Iran delivered its first real response to Joe Biden’s election as U.S. president last week. It announced plans for a major escalation in its nuclear program.
The parliament passed, and the unelected Guardian Council approved, legislation ordering the government to significantly ratchet up its nuclear activities in the coming months. Iran’s ultimate goal is to persuade Biden to return to the 2015 nuclear agreement immediately, without preconditions or revisions. Tehran likely considers initiating a crisis over its nuclear program as the most effective way to force the issue – putting it on a collision course with the incoming U.S. administration.
Even before Biden was elected, the Trump administration and Israel had been laying the groundwork to limit his ability to return to the agreement, known as the Joint Comprehensive Plan of Action (JCPOA). Biden pledged during the campaign to return to the deal if Iran does the same (a view he repeated twice last week).
The Trump team has unleashed a "flood" of restrictions aimed at building a "sanctions wall" to box in Biden. Jerusalem has also taken advantage of an apparent green light from Washington to degrade Iran’s nuclear capacity and spoil potential diplomatic breakthroughs. Most recently, Israeli agents allegedly killed the key architect of the country’s past nuclear weapons program, Mohsen Fakhrizadeh.
The Fakhrizadeh assassination likely accelerated the passage of the nuclear bill, but it’s important not to overstate its impact. The bill had been proposed well before the incident, indicating that the Guardian Council and parliament were gearing up to pass it eventually. But they certainly seized the opportunity to fast-track the bill and flex their muscles in response to the slaying of Fakhrizadeh.
The legislation tasks the Atomic Energy Organization of Iran (AEOI) – which runs the country’s nuclear efforts – with taking a number of steps to expand its nuclear program. The law is short on detail but the overall message is clear: Should these measures be implemented, they would further reduce the country’s compliance with the JCPOA and heighten concerns that Tehran was strengthening its ability to potentially build a bomb.
First, the AEOI is set to produce 20 percent enriched uranium, with at least 120 kg a year of that enriched uranium remaining in the country. Iran has not enriched at this level, which is closer to weapons-grade, since before the JCPOA.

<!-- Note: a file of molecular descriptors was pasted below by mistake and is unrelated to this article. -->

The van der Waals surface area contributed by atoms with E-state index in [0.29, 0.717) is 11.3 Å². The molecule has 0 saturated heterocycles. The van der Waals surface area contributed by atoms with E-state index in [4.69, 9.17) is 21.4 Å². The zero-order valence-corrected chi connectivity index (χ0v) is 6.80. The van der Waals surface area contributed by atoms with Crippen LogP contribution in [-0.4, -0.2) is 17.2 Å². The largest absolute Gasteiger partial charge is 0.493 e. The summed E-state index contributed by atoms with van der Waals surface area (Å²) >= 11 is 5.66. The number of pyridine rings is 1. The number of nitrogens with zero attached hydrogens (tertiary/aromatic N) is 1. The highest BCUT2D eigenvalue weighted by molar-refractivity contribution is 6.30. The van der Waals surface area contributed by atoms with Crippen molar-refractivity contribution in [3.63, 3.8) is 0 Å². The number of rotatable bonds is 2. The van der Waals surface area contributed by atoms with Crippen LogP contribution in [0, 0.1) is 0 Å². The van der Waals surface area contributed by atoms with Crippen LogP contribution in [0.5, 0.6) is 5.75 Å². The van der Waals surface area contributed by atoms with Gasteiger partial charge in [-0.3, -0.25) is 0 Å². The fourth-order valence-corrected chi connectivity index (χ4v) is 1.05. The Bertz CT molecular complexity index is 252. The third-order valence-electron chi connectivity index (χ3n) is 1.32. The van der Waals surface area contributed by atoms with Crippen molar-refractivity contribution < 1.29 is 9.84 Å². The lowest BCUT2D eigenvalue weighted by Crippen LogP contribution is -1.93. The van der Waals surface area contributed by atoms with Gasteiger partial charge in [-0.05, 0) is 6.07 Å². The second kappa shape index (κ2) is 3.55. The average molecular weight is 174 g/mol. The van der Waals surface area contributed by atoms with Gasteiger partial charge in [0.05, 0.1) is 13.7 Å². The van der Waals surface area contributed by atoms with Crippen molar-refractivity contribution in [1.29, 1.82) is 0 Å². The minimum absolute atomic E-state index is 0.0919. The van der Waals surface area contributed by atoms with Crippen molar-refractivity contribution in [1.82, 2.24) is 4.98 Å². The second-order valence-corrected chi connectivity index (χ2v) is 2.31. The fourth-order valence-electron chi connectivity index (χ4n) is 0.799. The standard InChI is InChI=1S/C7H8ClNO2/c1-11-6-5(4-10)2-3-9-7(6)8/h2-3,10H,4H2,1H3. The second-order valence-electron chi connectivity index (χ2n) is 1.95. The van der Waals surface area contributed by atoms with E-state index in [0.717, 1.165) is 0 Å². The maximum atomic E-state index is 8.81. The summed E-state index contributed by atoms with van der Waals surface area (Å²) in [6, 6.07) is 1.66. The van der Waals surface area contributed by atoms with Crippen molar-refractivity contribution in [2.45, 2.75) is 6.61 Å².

- Killing Iran's Nuclear Weapons Chief Was Justified. But It Wasn't Wise
- Biden Slams Trump's Abrasive Iran Diplomacy, Outlines Multilateral Alternative
- Why America and Israel Need a New Iran Strategy
- The Desperate Campaign to Tar Biden as 'anti-Israel'
Second, the AEOI is required to increase the production of low-enriched uranium to at least 500 kg per month and to keep that amount on Iranian soil. That’s a significant increase, given that Iran is currently producing less than 150 kg every month. These two provisions are slated to begin immediately, although technical barriers may dictate how quickly the AEOI can move.
Third, the AEOI is to begin installing 1,000 advanced IR-2m centrifuges and use them for enrichment. It is also to conduct research and development with 164 advanced IR-6 centrifuges. Both these actions are to be initiated within three months of approval of the bill.
Two additional steps raise specific proliferation concerns. Within five months, the AEOI is tasked with operating a uranium metal production plan – a step that may signal a decision to return to weapons-related work.
And the bill mandates the design of an additional 40 megawatt reactor; Iran’s current 40 megawatt reactor, known as the Arak Heavy Water Research Reactor, was a major source of attention in the JCPOA because of its potential ability to produce weapons-grade plutonium.
The legislation also strikes at the heart of international monitoring of Iran’s nuclear program.